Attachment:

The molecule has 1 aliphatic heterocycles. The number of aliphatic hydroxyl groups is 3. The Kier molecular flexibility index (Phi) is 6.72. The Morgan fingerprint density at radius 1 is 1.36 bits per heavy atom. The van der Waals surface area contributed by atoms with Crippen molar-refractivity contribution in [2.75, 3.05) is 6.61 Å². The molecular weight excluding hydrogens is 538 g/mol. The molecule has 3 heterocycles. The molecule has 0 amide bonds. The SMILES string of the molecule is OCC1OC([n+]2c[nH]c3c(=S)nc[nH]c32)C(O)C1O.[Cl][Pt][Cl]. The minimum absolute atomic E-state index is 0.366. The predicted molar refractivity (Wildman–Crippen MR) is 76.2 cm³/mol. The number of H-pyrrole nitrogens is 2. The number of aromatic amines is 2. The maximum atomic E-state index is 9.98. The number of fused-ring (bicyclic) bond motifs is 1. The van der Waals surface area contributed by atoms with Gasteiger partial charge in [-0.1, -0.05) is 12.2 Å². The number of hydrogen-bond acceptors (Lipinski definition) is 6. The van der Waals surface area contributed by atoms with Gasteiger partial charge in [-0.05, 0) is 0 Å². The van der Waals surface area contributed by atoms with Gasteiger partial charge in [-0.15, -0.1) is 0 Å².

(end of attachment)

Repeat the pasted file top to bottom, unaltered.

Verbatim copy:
The molecule has 1 aliphatic heterocycles. The number of aliphatic hydroxyl groups is 3. The Kier molecular flexibility index (Phi) is 6.72. The Morgan fingerprint density at radius 1 is 1.36 bits per heavy atom. The van der Waals surface area contributed by atoms with Crippen molar-refractivity contribution in [2.75, 3.05) is 6.61 Å². The molecular weight excluding hydrogens is 538 g/mol. The molecule has 3 heterocycles. The molecule has 0 amide bonds. The SMILES string of the molecule is OCC1OC([n+]2c[nH]c3c(=S)nc[nH]c32)C(O)C1O.[Cl][Pt][Cl]. The minimum absolute atomic E-state index is 0.366. The predicted molar refractivity (Wildman–Crippen MR) is 76.2 cm³/mol. The number of H-pyrrole nitrogens is 2. The number of aromatic amines is 2. The maximum atomic E-state index is 9.98. The number of fused-ring (bicyclic) bond motifs is 1. The van der Waals surface area contributed by atoms with Gasteiger partial charge in [-0.1, -0.05) is 12.2 Å². The number of hydrogen-bond acceptors (Lipinski definition) is 6. The van der Waals surface area contributed by atoms with Gasteiger partial charge in [-0.05, 0) is 0 Å². The van der Waals surface area contributed by atoms with Gasteiger partial charge in [-0.15, -0.1) is 0 Å².